Types of ROPS (Roll-Over Protective Structure)

The most common ROPS is the two-post ROPS, with two upright posts (may be vertical or slightly tilted) mounted to the rear axle. Some vineyard or orchard tractors have a mid-mounted two-post ROPS, where the ROPS is mounted to a frame on each side of the tractor engine, ahead of the operator. There is the four-post ROPS, less common than two-post ROPS, with mounts both on the axles and on the frame ahead of the operator, or sometimes with all four posts mounted to the tops of specially-reinforced flat-top rear fenders. There is also the ROPS cab, where the cab structure is designed to act as the ROPS. As more tractors are sold with cabs provided by the tractor manufacturer, the ROPS cab makes up a greatly increasing proportion of all ROPS. Regardless of the type of ROPS, they all have specially designed mounting plates and mounting points for structural integrity.

Two-post ROPS are constructed in a variety of configurations. A common configuration uses a crossbar welded to the posts, making the ROPS a large one-piece structure. Another configuration uses a bolted crossbar, so that each post and the crossbar are separate pieces and can be installed piece by piece. A third type uses one piece of steel, either flat or tubing, which is formed into a ROPS by bending it into a U-shape. Another configuration, seen on some compact utility tractors, uses a plate mounted to the rear of the transmission housing, extending up behind the seat, to which is bolted a rectangular formed loop of steel that serves as the actual ROPS uprights and crossbar.

Foldable two-post ROPS are available for many tractors. These use a carefully-designed hinge on each post, or in the case of the small ROPS mounted to the rear of the transmission housing, a single hinge, with pins to hold the ROPS upright. Mid-mount ROPS on vineyard or orchard tractors fold down at the tractor frame. In all cases, the ROPS is designed to be folded down only when used in low-clearance areas, and kept upright up the rest of the time to provide rollover protection.

Seat Belts

When a tractor overturns, the ROPS is designed to do two things. First, in many situations, the ROPS will limit the overturn to roughly 90 degrees. In other words, when a tractor overturns to the side, the ROPS prevents the tractor from rolling farther than just landing on its side. If the tractor overturns to the rear, the ROPS will often limit the overturn to roughly 90 degrees, so the tractor stops with its nose pointed up into the air. Second, if the overturn has enough energy to cause the tractor to roll over onto its top, or in the case of a side overturn on a steep slope, even continue rolling past that point and make one or more complete rolls, the ROPS is designed not to crush, but to create a “zone of protection” that keeps the tractor from crushing the operator.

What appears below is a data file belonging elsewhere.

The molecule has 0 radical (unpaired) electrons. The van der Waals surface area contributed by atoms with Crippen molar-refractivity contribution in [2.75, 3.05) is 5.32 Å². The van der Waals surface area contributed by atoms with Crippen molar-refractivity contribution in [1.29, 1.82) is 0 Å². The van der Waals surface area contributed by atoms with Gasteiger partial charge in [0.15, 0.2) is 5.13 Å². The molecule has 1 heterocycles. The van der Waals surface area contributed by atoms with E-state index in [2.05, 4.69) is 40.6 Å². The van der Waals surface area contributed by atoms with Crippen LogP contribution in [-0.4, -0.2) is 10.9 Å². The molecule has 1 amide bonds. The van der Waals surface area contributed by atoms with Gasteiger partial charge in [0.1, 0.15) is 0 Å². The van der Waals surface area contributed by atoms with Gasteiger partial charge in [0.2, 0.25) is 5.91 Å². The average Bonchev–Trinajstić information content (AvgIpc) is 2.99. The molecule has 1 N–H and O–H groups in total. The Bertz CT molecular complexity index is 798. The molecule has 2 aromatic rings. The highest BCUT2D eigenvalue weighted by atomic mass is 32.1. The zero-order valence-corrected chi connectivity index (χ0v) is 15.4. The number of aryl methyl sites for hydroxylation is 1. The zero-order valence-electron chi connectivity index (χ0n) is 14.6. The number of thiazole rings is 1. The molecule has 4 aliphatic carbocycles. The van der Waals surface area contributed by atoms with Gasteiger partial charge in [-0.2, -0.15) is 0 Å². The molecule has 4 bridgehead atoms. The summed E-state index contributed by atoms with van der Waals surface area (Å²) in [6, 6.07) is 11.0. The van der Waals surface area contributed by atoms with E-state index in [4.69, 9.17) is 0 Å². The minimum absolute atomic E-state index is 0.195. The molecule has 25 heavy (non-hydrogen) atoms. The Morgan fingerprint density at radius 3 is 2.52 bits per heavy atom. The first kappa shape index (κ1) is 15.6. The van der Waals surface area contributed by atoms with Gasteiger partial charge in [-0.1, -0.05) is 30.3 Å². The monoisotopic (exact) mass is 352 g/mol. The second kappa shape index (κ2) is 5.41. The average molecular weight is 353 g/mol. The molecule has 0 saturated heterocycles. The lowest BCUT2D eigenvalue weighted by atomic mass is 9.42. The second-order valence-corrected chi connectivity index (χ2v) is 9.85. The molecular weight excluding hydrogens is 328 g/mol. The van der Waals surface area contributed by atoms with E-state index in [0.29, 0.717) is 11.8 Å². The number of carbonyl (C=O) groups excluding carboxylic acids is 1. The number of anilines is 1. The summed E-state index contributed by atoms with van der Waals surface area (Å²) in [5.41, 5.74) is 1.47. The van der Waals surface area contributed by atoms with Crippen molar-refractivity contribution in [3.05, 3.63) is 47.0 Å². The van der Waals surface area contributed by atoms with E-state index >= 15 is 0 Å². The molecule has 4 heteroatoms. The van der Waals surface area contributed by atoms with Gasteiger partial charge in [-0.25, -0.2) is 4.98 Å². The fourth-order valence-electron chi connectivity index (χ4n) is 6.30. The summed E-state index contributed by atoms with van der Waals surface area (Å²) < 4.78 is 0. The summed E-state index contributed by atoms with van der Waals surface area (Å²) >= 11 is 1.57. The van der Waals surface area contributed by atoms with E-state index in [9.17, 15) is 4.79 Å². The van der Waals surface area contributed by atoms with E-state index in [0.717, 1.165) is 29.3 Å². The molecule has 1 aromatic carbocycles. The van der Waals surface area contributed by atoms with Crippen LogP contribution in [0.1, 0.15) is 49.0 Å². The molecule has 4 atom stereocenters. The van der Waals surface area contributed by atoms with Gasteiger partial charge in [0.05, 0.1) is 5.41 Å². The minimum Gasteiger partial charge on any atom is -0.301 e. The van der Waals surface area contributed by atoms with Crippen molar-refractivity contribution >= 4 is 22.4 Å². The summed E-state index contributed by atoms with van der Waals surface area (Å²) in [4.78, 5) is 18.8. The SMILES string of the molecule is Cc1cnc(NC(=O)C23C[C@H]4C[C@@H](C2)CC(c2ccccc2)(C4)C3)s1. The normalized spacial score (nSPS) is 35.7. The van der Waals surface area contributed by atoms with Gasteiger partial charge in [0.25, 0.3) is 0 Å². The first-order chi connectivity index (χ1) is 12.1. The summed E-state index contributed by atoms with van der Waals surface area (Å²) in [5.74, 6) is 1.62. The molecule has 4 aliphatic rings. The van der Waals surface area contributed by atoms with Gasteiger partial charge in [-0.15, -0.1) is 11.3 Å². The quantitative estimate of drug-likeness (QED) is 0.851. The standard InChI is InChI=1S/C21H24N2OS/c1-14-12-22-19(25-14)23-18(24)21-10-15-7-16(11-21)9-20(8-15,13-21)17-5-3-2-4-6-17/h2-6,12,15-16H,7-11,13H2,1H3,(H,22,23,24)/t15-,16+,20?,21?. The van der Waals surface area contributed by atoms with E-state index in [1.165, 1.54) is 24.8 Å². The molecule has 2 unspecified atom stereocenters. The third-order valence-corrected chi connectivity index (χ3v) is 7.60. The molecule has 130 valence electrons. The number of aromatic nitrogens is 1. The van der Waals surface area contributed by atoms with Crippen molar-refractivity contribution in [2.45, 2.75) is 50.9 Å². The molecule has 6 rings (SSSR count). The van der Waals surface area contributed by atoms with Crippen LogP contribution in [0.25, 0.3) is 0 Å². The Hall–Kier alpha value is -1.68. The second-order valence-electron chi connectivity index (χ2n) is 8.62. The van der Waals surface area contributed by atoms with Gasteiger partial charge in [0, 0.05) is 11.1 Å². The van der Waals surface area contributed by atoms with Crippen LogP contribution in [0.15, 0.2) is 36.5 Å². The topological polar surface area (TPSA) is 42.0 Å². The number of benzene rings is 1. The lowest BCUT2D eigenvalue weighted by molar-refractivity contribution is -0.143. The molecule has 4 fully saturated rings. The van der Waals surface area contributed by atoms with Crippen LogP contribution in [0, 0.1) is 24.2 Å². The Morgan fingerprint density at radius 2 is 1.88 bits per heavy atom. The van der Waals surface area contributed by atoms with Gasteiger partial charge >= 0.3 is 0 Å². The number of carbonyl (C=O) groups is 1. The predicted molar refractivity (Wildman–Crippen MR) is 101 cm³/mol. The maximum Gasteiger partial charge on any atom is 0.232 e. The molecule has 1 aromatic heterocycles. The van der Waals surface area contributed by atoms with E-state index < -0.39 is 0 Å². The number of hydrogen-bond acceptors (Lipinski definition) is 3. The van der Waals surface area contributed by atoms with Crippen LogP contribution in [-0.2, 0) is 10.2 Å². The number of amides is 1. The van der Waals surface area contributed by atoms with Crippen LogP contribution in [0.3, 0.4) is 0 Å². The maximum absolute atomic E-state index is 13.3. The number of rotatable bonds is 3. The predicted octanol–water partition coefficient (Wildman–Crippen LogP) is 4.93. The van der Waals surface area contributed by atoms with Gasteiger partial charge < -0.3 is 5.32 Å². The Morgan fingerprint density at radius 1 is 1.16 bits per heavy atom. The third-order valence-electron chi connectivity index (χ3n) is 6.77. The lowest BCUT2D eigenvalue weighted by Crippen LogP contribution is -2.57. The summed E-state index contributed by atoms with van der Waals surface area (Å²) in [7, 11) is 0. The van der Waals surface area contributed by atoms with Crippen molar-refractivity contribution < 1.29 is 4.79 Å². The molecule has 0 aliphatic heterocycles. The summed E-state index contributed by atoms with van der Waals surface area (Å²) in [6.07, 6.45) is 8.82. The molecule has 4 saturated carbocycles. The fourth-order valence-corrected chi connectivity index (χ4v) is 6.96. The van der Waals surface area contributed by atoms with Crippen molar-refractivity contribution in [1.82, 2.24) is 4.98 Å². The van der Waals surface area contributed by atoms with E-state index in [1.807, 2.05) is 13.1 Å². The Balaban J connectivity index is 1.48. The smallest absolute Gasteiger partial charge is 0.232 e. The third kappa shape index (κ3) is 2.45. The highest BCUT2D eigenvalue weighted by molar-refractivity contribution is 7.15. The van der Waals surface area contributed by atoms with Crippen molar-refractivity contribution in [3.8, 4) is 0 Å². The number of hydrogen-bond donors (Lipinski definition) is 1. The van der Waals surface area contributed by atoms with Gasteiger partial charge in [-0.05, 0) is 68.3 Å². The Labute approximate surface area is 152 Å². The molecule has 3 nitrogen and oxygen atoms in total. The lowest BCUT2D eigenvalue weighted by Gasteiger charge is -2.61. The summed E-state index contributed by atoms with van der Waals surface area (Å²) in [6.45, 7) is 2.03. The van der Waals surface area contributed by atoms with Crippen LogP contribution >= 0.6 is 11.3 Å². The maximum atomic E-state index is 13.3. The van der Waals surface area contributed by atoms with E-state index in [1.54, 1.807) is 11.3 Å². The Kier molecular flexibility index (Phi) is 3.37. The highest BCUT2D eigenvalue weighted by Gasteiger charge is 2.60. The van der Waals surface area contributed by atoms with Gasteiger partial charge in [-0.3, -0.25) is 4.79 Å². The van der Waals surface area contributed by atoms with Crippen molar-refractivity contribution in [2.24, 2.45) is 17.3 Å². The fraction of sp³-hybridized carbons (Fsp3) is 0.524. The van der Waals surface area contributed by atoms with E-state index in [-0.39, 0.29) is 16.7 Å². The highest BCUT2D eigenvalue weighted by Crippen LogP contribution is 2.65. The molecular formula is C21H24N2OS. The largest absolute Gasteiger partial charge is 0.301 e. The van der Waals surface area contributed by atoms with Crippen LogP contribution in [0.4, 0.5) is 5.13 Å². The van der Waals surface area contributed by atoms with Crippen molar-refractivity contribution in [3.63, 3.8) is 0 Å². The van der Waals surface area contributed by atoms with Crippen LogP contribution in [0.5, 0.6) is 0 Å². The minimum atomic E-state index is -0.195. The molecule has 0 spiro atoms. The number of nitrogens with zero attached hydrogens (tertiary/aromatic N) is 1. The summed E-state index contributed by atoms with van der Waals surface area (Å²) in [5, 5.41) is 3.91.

The seat belt is intended to keep the operator inside that zone of protection. The more violent the overturn, the more likely the rotating force will throw the operator outside the zone of protection. Many operators think they can jump clear, and while that has happened on occasion, overturns usually occur so quickly that a person cannot jump clear of the tractor. Seat belts also have the added benefit of protecting against falls from the tractor when going over rough ground, or if the tractor is struck by another vehicle on the road.

It is often assumed that the seat belt must be worn for the ROPS to be effective. For the ROPS to be effective in all situations, this is true. However, some tractor owners who have decided they will not wear the seat belt then decide not to retrofit a ROPS, because they think without the seat belt buckled, the ROPS will not provide any protection. This is a false assumption. A ROPS without the seat belt is better than no ROPS at all. Don’t decide against a retrofit ROPS just because you doubt you will wear the seat belt.

There are two reasons why a ROPS without seat belt is better than no ROPS at all. First, as mentioned previously, in a rear overturn, tractors with ROPS will usually rotate about 90 degrees and stop with the nose up in the air. The operator would most likely still be in the seat even without fastening the seat belt. Without a ROPS, the tractor will go all the way over and crush the operator. If a tractor with ROPS does roll all the way over in a rear overturn, the tractor will not land flat on top of you. Second, many side overturns are slow enough that the tractor only rotates about 90 degrees and ends up on its side. While it is still possible for the operator to fall from the zone of protection and land beneath the tractor or the ROPS, it is also quite possible to stay in the seat or operator’s station and not be injured, or suffer only minor injuries. Of course, wearing the seat belt is the safest thing to do.

ROPS Standards and Certification for Wheeled Agricultural Tractors

In the United States, the federal government does not regulate agricultural tractors and other farm equipment, unlike automobiles, which are regulated by the National Highway Traffic Safety Administration (NHTSA) of the U.S. Department of Transportation. The Occupational Safety and Health Administration (OSHA) does not regulate tractors and farm equipment, despite what some people believe. OSHA regulates employers; whether it is a punch press in a factory, a forklift, or a tractor, it is the employer who is responsible for meeting OSHA standards, not the equipment manufacturer.